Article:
Letter Decision No. LET-R-267-1999
By letter dated October 1, 1999, the Norfolk Southern Railway Company (hereinafter NS) applied pursuant to section 78 of the National Transportation Agency General Rules to have clauses 1 and 4 of Order No. 1999-R-308 and Decision No. 391-R-1999 of the Canadian Transportation Agency (hereinafter the Agency), dated July 6, 1999, stayed pending the disposition of the appeal before the Federal Court of Appeal. NS was granted leave to appeal the Order and the Decision of the Agency by the Federal Court of Appeal on September 21, 1999. NS seeks a stay of the 30-minute limitation in clause 1 of the Order and a stay of clause 4 of the Order requiring the implementation of the joint plan pending the disposition of the appeal before the Federal Court of Appeal.
NS also requested the Agency to deal with the matter on an urgent basis and thus to abridge the time limits for the response to its application for a stay to 10 days. By Decision No. LET-R-246-1999, dated October 7, 1999, the Agency granted NS' request to abridge the time limits and directed the respondents Taylor to file their answer to NS' application for a stay within 10 days of the receipt of the letter decision. The Agency also directed NS to reply within five days of the receipt of the respondents' submissions.
On October 13, 1999, the respondents filed their answer with the Agency. On October 15, 1999, NS filed its reply with the Agency. Confirmation of the respondents' opposition to the application for a stay was made on October 18, 1999.
- NS, as a temporary measure and within fifteen (15) days of the date of this Order, to cease parking its idling diesel locomotives for longer that thirty minutes in the St. Thomas Yard.
- NS, if it is unable to comply with the requirements of clause 1, to relocate within or out of the St. Thomas Yard the parking of its idling diesel locomotives and such new location shall not be within 300m of a residence.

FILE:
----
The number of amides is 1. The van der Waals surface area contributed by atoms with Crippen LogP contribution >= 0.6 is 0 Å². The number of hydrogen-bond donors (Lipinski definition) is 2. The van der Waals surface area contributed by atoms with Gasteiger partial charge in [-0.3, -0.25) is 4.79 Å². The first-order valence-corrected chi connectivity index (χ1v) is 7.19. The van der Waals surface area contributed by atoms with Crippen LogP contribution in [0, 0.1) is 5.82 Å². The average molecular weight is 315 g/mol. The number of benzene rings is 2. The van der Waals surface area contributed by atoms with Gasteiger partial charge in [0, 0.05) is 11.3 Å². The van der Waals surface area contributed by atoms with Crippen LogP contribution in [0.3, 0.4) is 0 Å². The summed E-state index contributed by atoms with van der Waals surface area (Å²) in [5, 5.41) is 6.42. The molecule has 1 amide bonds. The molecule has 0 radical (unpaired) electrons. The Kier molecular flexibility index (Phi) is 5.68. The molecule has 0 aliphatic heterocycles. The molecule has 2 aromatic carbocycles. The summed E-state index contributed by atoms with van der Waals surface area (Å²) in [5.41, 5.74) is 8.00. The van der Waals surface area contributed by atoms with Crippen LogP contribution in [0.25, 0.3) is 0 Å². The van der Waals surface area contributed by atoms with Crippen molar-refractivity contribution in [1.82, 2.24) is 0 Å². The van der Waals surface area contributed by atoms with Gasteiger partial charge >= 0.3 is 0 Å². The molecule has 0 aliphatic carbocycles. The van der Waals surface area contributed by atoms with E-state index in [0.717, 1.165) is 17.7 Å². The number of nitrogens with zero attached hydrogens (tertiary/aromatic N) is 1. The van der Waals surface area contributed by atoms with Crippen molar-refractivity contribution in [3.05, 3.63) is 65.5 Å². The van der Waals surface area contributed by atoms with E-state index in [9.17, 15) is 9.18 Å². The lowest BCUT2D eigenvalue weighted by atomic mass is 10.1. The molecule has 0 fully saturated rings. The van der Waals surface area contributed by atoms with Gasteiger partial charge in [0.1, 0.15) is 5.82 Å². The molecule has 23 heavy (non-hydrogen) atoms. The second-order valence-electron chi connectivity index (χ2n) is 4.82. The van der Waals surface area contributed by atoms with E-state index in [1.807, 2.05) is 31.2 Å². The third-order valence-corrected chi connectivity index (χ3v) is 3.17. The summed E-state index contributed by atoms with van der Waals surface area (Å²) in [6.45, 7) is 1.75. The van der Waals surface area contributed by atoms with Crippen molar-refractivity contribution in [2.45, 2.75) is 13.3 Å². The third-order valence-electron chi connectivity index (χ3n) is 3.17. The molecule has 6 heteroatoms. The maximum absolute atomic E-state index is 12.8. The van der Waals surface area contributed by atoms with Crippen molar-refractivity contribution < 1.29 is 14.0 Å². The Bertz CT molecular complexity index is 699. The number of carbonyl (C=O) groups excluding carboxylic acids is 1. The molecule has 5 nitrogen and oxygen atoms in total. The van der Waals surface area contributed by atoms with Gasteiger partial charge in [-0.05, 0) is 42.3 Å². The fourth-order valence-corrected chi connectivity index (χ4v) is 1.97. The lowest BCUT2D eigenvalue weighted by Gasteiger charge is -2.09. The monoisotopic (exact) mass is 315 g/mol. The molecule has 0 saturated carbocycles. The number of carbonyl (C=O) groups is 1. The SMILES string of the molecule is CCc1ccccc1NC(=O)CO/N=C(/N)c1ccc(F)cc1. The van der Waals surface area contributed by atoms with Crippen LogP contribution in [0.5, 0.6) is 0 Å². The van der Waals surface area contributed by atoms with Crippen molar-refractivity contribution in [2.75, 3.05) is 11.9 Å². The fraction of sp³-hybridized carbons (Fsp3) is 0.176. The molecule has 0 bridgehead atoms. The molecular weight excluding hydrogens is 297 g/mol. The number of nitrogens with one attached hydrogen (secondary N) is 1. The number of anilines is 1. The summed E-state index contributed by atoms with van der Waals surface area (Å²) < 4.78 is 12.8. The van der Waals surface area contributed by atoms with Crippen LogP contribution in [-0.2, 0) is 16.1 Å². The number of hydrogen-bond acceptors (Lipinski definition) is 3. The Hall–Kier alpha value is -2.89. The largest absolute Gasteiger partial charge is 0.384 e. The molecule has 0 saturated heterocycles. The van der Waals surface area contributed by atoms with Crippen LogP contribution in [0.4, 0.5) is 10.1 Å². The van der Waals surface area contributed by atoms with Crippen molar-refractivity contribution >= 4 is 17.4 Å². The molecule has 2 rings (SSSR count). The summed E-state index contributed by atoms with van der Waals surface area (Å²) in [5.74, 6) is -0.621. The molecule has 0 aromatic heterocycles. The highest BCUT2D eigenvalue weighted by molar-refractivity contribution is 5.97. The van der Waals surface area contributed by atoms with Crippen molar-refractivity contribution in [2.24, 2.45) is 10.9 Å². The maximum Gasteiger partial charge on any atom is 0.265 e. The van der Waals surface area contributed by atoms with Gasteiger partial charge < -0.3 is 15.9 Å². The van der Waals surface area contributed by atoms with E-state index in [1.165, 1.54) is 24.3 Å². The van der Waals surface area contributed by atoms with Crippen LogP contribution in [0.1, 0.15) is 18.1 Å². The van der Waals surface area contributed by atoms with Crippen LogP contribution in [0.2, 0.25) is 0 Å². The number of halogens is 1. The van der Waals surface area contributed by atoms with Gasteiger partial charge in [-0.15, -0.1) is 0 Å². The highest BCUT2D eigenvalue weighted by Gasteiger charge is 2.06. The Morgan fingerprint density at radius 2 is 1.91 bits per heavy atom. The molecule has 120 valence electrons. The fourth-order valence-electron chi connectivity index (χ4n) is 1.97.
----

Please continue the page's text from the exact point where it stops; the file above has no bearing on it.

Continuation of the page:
- CN and NS, as a permanent solution and within (60) days of the date of this Order, to submit a joint relocation of NS diesel locomotives, including any other mitigation measures, all being satisfactory to the Agency, providing full particulars as to the alternatives considered and the proposed locations where these idling diesel locomotives are to be stored.
- CN and NS, unless otherwise directed by the Agency, to implement the joint relocation plan within thirty (30) days of the Agency's acceptance of the joint relocation plan.
- CN and NS to cooperate in the implementation of both the temporary measures and the joint relocation plan.
In its application for a stay, NS states that it is complying with the order and that it was prepared not to idle the engines for a period longer than 30 minutes as long as the weather allowed it. NS is therefore seeking a stay of the 30 minutes limitation in paragraph 1 of the order pending the hearing and disposition of the appeal by the Federal Court of Appeal.
NS has also filed, together with CN, and pursuant to clause 3 of the Order, a joint plan for the relocation of the locomotives in accordance with the time requirements of the Order. NS has filed this plan without prejudice to its rights to challenge the jurisdiction of the Agency to order it to file such a plan. NS is therefore seeking a stay of paragraph 4 of the Order requiring the implementation of the joint plan pending the disposition of the appeal by the Federal Court of Appeal.
To decide whether a stay should be granted, the Supreme Court of Canada developed a three-part test in Manitoba (Attorney General) v. Metropolitan Stores (MTS) Ltd.,  1 S.C.R. 110, affirmed in RJR - MacDonald Inc. v. Canada (Attorney General),  1 S.C.R. 312.
The first part of the test is whether there is a serious question to be tried. In RJR - MacDonald, supra, the Court held that there were no specific requirements to be met in order to satisfy this test, but that the threshold was a low one and entailed a preliminary assessment of the merits of the case. In the case before the Agency, NS submits that the Court of Appeal, in granting leave to appeal the Decision and Order of the Agency, recognized that NS has a prima facie case. NS adds that the Federal Court of Appeal has granted CN leave to appeal the same Order and Decision of the Agency on similar grounds and that it granted CN leave to appeal in a separate case involving CN's yard in Oakville. All three appeals deal inter alia with the Agency's jurisdiction to deal with noise complaints under section 95 of the Canada Transportation Act, S.C. 1996, c. 10 (hereinafter the CTA). In their answer to NS' application for a stay, the respondents Taylor expressed their concern that if the Agency did not have jurisdiction to deal with noise complaint then no other administrative body would be in a position to decide such issues.